The benefits of breastfeeding are numerous and oftentimes new mothers are concerned with the quality and quantity of milk supply.  Goat’s Rue, or Galega officinalis, is an herbal galactagogue that has been used for centuries to increase breast milk supply. It is available as a tea, herbal tincture, or formulated with other galactagogues like fenugreek, which is a member of the same Fabaceae family.

In 1837 a French farmer discovered that Galega officinalis, when eaten by his cows, increased their milk supply by 35-50%.  Galega (Gale means “milk” and ega  translates as “bring on, cause”) subsequently became known as Goat’s Rue. Its other common names are French Lilac, Holy Hay, Italian Fitch, or Professor-weed.

How Does Goat’s Rue Work?
At this time, there is no clear understanding how Goat’s Rue increases milk production. According to various breastfeeding mothers, using a simple tincture of Goat’s Rue, in addition to frequent feeding and/or regular pumping every 2-3 hours, increasing protein intake, maintaining hydration, adequate sleep, and lowering stress levels, have all yielded an increase in milk production. The recommended dose of Galega is 1 to 2 mL of tincture 2 to 3 times a day, or an infusion of 1 teaspoon of the dried leaves in 1 cup of boiling water 2 to 3 times a day (Nice, 131).

Goat’s Rue, Prolactin, and Lactation
Using galactagogues like Goat’s Rue to enhance one’s milk supply can be useful because ”human milk production is a complex physiologic process involving physical and emotional factors and the interaction of multiple hormones, the most important of which is believed to be prolactin” (Liebert, 41). Prolactin stimulates lactation and its release is inhibited by dopamine which is secreted by the hypothalamus. In addition, ”lactation is initiated with parturition, expulsion of the placenta, and falling progesterone levels in the presence of very high prolactin levels” (41).  Various milk enhancement drugs such as Domperidone, a dopamine inhibitor, are not available in the US due to a lack of the FDA’s approval.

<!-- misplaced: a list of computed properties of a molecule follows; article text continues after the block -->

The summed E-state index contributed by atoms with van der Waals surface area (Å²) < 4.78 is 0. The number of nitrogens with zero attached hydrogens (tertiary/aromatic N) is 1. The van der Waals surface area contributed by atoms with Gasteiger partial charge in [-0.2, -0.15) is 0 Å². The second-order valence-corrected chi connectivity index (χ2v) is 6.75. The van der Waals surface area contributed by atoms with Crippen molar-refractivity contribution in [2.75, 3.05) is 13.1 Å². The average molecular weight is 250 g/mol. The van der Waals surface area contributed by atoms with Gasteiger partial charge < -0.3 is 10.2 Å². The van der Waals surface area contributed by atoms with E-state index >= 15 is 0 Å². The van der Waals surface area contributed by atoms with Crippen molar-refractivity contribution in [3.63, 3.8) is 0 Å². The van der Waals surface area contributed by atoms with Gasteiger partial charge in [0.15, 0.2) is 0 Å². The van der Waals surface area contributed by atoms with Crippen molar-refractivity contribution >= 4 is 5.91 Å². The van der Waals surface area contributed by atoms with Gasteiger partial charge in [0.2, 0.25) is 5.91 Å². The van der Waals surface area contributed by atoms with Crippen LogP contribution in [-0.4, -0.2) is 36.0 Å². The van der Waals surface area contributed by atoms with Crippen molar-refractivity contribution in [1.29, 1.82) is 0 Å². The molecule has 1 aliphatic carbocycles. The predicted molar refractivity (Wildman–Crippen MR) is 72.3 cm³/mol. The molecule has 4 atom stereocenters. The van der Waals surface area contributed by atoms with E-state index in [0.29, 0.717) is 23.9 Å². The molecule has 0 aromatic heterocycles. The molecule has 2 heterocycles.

During my experience as a doula and herbalist working with breastfeeding mothers, I have found the best results, meaning increased milk supply, resulted from taking galactagogues like blessed thistle, fenugreek, and goat’s rue.  However, after taking high doses of fenugreek, some mothers complain of experiencing blood sugar drops, or hypoglycemia, and even mentioned emitting a “maple syrup” odor. In addition, Goat’s Rue can lower blood glucose levels, so if you’re diabetic, this herb should be used with caution.  When using galactagogues, most mothers find that when they reach the level of desired milk production, they can stop taking the herb.  Breastfeeding can be complicated, and when in doubt, lactation consultants and support groups like La Leche League are available.

A Walk in the Garden
Goat’s Rue grows hardy in most conditions and flowers in the summer months.  Just recently, when visiting London, England, my host invited me to visit Chelsea Physic Garden, London’s oldest botanic gardens. The Society of Apothecaries of London founded this garden in 1673 so that their apprentices could learn to grow medicinal plants and study their uses.  During our garden tour, I located a small specimen of Galega Officinalis amongst the “Official Plants,” those considered to have medicinal qualities. One of the gardeners directed me toward another area where Galega lives and this enormous bush demonstrated the beauty of this French Lilac.  For something considered to be a noxious weed, Galega Officinalis is very feminine with her long stems and light pink flowers.  This gorgeous galactagogue dominated her domain – just like a strong, breastfeeding mother!


Liebert, Mary Ann. ABM Clinical Protocol #9:  Use of Galactagogues in Initiating or Augments the Rate of Maternal Milk Secretion.  The Academy of Breastfeeding Medicine Protocol Committee. Breastfeeding Medicine.  Volume 6, Number 1, 2011.

 Nice, Frank J.  Infant, Child, & Adolescent Nutrition.  Volume 3, June 2011.

Written by Marisa Buchsbaum, Clinical Herbalist & Doula. Marisa’s website is

* These statements have not been evaluated by the Food & Drug Administration. This blog post is not intended to diagnose, treat, cure or prevent any disease.